As the media blanketed the star-studded premier of Michael Jackson's "This is It"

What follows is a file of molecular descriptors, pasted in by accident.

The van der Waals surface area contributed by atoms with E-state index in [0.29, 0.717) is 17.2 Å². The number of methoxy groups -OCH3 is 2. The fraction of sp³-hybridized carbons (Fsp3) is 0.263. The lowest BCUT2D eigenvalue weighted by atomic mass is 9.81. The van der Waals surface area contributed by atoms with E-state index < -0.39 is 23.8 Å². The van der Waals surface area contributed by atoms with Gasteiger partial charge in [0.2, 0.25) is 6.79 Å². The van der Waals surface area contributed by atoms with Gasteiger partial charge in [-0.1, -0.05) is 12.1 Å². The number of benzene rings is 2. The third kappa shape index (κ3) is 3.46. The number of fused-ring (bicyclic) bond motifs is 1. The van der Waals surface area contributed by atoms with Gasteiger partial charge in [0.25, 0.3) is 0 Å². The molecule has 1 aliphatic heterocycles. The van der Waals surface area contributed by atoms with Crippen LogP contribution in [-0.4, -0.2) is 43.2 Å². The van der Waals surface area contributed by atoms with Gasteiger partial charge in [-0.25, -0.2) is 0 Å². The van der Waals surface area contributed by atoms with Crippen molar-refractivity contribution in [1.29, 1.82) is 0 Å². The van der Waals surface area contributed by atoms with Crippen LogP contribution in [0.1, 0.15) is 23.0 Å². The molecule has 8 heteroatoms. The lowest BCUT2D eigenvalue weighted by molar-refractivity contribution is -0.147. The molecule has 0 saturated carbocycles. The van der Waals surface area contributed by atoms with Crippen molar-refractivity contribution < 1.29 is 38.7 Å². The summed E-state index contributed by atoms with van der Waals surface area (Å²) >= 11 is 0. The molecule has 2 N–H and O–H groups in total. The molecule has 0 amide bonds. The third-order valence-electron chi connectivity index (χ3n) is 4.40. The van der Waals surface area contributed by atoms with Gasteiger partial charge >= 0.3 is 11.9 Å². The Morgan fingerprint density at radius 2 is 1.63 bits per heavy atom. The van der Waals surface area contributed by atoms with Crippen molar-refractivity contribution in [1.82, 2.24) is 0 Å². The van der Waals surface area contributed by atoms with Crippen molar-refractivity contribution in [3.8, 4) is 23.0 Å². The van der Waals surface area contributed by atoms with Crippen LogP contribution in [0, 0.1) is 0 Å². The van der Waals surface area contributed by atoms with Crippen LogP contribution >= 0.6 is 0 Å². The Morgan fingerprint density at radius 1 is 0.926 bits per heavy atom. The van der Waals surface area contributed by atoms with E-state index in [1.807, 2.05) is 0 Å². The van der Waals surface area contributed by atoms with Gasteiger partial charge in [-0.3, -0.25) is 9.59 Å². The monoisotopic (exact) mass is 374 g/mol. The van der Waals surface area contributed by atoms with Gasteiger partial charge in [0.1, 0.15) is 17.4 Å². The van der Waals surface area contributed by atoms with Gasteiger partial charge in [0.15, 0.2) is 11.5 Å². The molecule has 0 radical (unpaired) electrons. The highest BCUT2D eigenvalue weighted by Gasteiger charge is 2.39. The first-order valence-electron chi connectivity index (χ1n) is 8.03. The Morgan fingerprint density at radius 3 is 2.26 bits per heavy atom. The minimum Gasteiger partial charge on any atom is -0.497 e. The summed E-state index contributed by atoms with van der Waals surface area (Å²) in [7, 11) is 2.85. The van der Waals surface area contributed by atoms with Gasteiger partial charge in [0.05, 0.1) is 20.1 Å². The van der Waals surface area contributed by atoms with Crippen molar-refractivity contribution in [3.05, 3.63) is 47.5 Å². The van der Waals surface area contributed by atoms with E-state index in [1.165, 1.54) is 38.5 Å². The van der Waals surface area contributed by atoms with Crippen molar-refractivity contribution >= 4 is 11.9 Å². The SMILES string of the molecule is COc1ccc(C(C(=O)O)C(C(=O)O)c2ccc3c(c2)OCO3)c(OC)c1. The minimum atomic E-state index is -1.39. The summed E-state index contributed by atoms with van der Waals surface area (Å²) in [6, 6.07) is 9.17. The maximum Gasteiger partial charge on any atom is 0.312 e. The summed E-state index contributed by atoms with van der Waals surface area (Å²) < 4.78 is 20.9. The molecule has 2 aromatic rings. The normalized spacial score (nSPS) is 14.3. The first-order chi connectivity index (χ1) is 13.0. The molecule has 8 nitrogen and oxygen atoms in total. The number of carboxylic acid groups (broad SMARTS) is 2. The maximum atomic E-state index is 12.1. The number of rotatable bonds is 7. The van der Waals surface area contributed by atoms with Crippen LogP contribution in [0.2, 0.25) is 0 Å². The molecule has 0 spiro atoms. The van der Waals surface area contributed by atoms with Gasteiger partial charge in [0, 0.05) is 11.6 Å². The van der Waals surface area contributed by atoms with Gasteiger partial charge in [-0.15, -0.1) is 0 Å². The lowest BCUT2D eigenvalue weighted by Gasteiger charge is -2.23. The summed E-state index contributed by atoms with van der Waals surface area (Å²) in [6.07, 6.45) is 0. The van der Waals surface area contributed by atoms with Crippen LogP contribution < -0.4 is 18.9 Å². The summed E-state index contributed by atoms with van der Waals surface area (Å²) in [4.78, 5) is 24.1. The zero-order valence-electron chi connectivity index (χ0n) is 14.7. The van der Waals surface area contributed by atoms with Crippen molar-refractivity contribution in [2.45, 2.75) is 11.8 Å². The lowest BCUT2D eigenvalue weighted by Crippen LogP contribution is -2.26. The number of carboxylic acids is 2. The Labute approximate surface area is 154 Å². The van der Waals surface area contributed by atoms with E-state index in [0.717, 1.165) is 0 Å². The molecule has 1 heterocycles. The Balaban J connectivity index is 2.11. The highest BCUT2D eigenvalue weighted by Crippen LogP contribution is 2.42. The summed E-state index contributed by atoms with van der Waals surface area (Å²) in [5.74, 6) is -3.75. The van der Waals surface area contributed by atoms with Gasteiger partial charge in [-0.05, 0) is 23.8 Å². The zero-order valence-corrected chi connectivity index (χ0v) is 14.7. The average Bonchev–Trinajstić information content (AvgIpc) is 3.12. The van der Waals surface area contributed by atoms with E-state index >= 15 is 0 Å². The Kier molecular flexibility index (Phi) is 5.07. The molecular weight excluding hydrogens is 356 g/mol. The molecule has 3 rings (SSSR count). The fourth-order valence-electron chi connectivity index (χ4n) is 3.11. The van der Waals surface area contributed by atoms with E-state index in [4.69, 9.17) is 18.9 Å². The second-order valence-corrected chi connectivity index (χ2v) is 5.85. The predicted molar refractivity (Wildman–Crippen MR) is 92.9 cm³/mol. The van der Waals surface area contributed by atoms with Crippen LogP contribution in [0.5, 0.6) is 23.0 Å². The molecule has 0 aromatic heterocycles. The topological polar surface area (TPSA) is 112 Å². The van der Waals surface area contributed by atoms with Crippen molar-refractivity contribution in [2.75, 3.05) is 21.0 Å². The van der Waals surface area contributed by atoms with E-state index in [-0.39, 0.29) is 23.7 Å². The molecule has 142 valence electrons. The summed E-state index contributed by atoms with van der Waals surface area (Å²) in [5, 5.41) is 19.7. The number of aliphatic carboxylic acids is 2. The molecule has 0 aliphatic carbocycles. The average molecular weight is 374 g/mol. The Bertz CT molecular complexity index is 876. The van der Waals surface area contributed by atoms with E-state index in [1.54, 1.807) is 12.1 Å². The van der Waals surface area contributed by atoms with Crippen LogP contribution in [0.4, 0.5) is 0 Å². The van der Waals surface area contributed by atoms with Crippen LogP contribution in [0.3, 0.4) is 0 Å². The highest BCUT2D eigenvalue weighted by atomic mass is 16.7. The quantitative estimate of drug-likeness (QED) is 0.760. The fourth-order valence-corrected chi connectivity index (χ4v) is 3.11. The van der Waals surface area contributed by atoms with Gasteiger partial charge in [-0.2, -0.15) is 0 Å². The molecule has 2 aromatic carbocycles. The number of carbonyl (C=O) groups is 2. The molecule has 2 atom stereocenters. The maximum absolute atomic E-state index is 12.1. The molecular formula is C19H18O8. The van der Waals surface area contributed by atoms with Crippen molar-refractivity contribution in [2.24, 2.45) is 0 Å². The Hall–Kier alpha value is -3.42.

documentary, I pondered MJ and family’s incredulous journey, from his humble beginnings in my old stompin' grounds to the pinnacle of fame, wealth and celebrity. Many in the jazz community and those plugged in to major social media sites such as Face book and My Space are familiar with my early affiliation with Steel town Records. My group, the Valiants were among the roster of artists on the short lived label credited with having recorded the groups' first moderately successful tune Big Boy. What is remarkable is the support network of my friends and associates whom were there to help the J5 sensing something great on the horizon was unfolding, most simply wishing to help out. Now many opportunists are seeking a stake in the Jackson enterprise that could yield big dividends for years to come. Music historians, collectors, curators, wealthy conosuiers, and producers are vying for connections with authentic memorabilia as pop culture writers attempt to sort fact from fiction.In The Chicago Reader article, entitled The Find, writer Jake Austen attempts to sort out the Jacksons early recording history.Thus far most Michael Jackson autobiographical books and movies depicting their early recording years are frought with distortions,blatant misrepresentations and right out lies. My group The Valiants are not directly mentioned in this lengthy Chicago Reader article,however, my role and the group are referenced in Bob Abrahamian’s interview with Delroy Bridgeman on WHPK 88.5 FM Chicago based radio show "Sitting in the Park". Several members of the Valiants are referred to, they include the late, Solomon Ard, Ludie Washington, singer turned actor seen in Hollywood Schuffle, Jo Jo Dancer, UHF, he was a co-founder of Steeltown Records(deceased)and Delroy Bridgeman. These lifelong friends were my former singing mates during Steeltown Record’s beginnings, and they were of immense help to Joe Jackson and the boys. When I left for Nashville to attend college, members of the group lent their more mature voices to the J5's first soundtrack success Big Boy by augmenting the adolescents’ youthful vocals with a somewhat more robust vocal background. They escorted and drove the brothers to their after school rehearsals when Joe Jackson worked evening or night shifts at Inland Steel in East Chicago; fetched sandwiches for a weary young nine year old Michael during long recording sessions. These deeds were rarely boasted about over the years, it was simply what one did in that era to help one another get to the next level. My remembrances of the stories shared of a working class family's struggle to attain musical super success , makes the very surreal Hollywood premier seem real when I think back on those days.Then we knew the meaning of the African proverb, “It Takes A Village.” These are some of the shoulders upon which the J5 stood during the lean and mean years far away from the glitter of a Hollywood blockbuster premier.I plan to see This is It but I'll always remember how it was as well.